Edited by Michael Ventura
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5 minutes ago, Chris Burrows said:

It does seem to me that Alamy does have quite a few incorrectly captioned pictures.....

I sometimes search serial numbers of aircraft - letters and numbers -  to see whether it's worth uploading my images of same and they'll sometimes return images with captions that are total gobbledegook. Example 2CRYC4N, and that contributor's million plus images many in foreign languages.

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30 minutes ago, Michael Ventura said:

Very early in my career, I captioned a photo I took of dune grass with animal prints in the sand, I wrote that they were fox prints (with very little research) and it was published in a magazine, with my caption.  Well some of their readers knew better and they got letters.  I got a call asking me how I came to call them fox paw prints.  I said I asked a park ranger and he said that they could be fox prints and I went with it.   The experts said they were from a raccoon.  I have been much more careful ever since.

Bless you. We do all learn from an embarrassing experience. I have mine and I ain’t tellin’.

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51 minutes ago, Michael Ventura said:

Very early in my career, I captioned a photo I took of dune grass with animal prints in the sand, I wrote that they were fox prints (with very little research) and it was published in a magazine, with my caption.  Well some of their readers knew better and they got letters.  I got a call asking me how I came to call them fox paw prints.  I said I asked a park ranger and he said that they could be fox prints and I went with it.   The experts said they were from a raccoon.  I have been much more careful ever since.

 

Back when I was doing a lot of travel writing, I sold a feature on a local bird sanctuary to a newspaper in Washington state. In one of my photo captions, I mistakenly called a crane a heron. The photo was published with my article, and the newspaper got all kinds of letters from irate bird-lovers. The editor was not very happy with me. Every so often, I find errors in my Alamy captions. It pays to go back and check them. 🔎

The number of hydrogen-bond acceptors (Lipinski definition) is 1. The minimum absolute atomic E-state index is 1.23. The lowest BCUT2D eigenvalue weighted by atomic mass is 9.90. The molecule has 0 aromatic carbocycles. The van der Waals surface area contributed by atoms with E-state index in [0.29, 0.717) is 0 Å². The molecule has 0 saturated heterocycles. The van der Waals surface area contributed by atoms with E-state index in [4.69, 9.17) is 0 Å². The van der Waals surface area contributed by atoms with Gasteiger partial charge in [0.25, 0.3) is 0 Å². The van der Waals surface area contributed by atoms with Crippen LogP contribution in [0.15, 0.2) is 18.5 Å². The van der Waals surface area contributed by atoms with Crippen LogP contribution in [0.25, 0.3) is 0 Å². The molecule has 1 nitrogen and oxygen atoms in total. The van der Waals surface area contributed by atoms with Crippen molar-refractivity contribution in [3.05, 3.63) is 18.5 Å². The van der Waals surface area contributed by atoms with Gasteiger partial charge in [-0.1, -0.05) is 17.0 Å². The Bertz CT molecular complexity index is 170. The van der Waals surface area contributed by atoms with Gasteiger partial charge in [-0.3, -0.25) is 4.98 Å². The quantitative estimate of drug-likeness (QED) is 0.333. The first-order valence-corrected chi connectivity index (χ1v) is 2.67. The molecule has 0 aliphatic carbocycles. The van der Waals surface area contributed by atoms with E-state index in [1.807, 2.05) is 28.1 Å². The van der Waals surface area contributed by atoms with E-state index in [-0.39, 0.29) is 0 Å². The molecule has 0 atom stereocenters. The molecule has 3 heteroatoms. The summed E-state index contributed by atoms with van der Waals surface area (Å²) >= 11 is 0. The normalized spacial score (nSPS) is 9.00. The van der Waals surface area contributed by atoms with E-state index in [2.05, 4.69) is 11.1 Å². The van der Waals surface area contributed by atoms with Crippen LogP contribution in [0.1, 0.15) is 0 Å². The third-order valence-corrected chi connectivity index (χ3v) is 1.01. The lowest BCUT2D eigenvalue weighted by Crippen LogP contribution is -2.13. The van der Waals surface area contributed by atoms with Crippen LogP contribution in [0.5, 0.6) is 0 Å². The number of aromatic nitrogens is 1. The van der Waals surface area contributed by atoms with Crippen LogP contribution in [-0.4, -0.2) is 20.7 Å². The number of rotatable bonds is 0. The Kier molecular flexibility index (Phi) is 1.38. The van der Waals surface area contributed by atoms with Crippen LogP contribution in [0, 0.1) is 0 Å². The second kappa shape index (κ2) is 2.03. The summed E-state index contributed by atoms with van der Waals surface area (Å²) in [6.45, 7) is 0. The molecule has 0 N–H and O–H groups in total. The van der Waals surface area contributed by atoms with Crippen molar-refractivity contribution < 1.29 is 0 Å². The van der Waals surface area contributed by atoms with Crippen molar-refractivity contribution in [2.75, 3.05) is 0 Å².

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There are a lot of incorrectly identified electronic components too. Encapsulated transformers are not solid state relays, and capacitors are not transistors. And that's just from the first pages of two searches.

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40 minutes ago, DJ Myford said:

There are a lot of incorrectly identified electronic components too. Encapsulated transformers are not solid state relays, and capacitors are not transistors. And that's just from the first pages of two searches.

 

I have seen similar too. Another area with many incorrect captions and tags is mobile phone / cell phone towers where the contributor can't be sure if the towers antenna's are 4G or 5G so they apply tags for both.

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I spend more time researching my caption information then I spend on retouching and spotting an scan.

In the "old days" I had stacks of reference books, now with Google it is not difficult.  

 

I am appalled with the captions that I see.  There is too much emphasis on speed and not enough emphasis

on accuracy, our world in 2022...

 

Chuck